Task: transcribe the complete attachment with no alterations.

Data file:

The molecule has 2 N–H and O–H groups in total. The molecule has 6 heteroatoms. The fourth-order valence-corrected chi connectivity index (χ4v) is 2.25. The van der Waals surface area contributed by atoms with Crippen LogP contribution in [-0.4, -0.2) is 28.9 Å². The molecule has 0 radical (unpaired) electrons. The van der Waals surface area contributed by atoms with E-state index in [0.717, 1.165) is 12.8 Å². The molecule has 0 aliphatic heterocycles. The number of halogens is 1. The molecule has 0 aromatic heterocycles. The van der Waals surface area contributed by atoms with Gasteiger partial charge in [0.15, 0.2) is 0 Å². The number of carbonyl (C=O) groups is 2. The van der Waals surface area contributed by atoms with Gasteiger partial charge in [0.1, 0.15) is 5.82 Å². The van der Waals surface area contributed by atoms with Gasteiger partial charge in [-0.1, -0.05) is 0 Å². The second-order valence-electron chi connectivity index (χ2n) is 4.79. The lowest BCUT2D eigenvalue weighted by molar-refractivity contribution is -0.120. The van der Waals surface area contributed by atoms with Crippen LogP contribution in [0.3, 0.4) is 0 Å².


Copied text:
The molecule has 2 N–H and O–H groups in total. The molecule has 6 heteroatoms. The fourth-order valence-corrected chi connectivity index (χ4v) is 2.25. The van der Waals surface area contributed by atoms with Crippen LogP contribution in [-0.4, -0.2) is 28.9 Å². The molecule has 0 radical (unpaired) electrons. The van der Waals surface area contributed by atoms with E-state index in [0.717, 1.165) is 12.8 Å². The molecule has 0 aliphatic heterocycles. The number of halogens is 1. The molecule has 0 aromatic heterocycles. The van der Waals surface area contributed by atoms with Gasteiger partial charge in [0.15, 0.2) is 0 Å². The number of carbonyl (C=O) groups is 2. The van der Waals surface area contributed by atoms with Gasteiger partial charge in [0.1, 0.15) is 5.82 Å². The van der Waals surface area contributed by atoms with Gasteiger partial charge in [-0.1, -0.05) is 0 Å². The second-order valence-electron chi connectivity index (χ2n) is 4.79. The lowest BCUT2D eigenvalue weighted by molar-refractivity contribution is -0.120. The van der Waals surface area contributed by atoms with Crippen LogP contribution in [0.3, 0.4) is 0 Å².